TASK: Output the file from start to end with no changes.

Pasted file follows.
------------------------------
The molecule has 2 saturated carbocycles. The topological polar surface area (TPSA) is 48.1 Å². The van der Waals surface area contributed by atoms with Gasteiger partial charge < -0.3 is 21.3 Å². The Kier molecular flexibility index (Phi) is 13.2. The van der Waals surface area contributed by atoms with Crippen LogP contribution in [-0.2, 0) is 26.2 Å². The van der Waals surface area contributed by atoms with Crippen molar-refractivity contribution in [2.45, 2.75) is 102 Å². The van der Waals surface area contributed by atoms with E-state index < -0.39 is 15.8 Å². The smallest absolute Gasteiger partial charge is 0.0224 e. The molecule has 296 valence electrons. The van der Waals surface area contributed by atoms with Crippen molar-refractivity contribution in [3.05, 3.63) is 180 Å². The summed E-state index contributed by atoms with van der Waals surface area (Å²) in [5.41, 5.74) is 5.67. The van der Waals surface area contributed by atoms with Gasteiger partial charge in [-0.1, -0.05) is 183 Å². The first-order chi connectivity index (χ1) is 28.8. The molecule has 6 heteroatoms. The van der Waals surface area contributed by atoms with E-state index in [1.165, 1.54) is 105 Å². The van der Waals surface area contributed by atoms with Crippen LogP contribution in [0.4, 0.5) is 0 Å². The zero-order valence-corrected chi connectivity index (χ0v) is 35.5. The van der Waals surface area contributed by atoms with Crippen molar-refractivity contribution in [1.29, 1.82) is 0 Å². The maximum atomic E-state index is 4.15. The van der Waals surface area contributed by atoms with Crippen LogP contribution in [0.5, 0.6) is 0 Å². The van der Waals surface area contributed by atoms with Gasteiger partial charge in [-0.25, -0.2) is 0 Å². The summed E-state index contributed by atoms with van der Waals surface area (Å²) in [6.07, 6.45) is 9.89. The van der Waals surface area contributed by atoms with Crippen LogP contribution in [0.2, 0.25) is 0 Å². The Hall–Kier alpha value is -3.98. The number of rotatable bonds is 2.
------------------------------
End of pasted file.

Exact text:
The molecule has 2 saturated carbocycles. The topological polar surface area (TPSA) is 48.1 Å². The van der Waals surface area contributed by atoms with Gasteiger partial charge < -0.3 is 21.3 Å². The Kier molecular flexibility index (Phi) is 13.2. The van der Waals surface area contributed by atoms with Crippen LogP contribution in [-0.2, 0) is 26.2 Å². The van der Waals surface area contributed by atoms with Crippen molar-refractivity contribution in [2.45, 2.75) is 102 Å². The van der Waals surface area contributed by atoms with E-state index < -0.39 is 15.8 Å². The smallest absolute Gasteiger partial charge is 0.0224 e. The molecule has 296 valence electrons. The van der Waals surface area contributed by atoms with Crippen molar-refractivity contribution in [3.05, 3.63) is 180 Å². The summed E-state index contributed by atoms with van der Waals surface area (Å²) in [5.41, 5.74) is 5.67. The van der Waals surface area contributed by atoms with Gasteiger partial charge in [-0.1, -0.05) is 183 Å². The first-order chi connectivity index (χ1) is 28.8. The molecule has 6 heteroatoms. The van der Waals surface area contributed by atoms with E-state index in [1.165, 1.54) is 105 Å². The van der Waals surface area contributed by atoms with Crippen LogP contribution in [0.4, 0.5) is 0 Å². The zero-order valence-corrected chi connectivity index (χ0v) is 35.5. The van der Waals surface area contributed by atoms with Crippen molar-refractivity contribution in [1.29, 1.82) is 0 Å². The maximum atomic E-state index is 4.15. The van der Waals surface area contributed by atoms with Crippen LogP contribution in [0.5, 0.6) is 0 Å². The van der Waals surface area contributed by atoms with Gasteiger partial charge in [-0.25, -0.2) is 0 Å². The summed E-state index contributed by atoms with van der Waals surface area (Å²) in [6.07, 6.45) is 9.89. The van der Waals surface area contributed by atoms with Crippen LogP contribution in [0.2, 0.25) is 0 Å². The Hall–Kier alpha value is -3.98. The number of rotatable bonds is 2.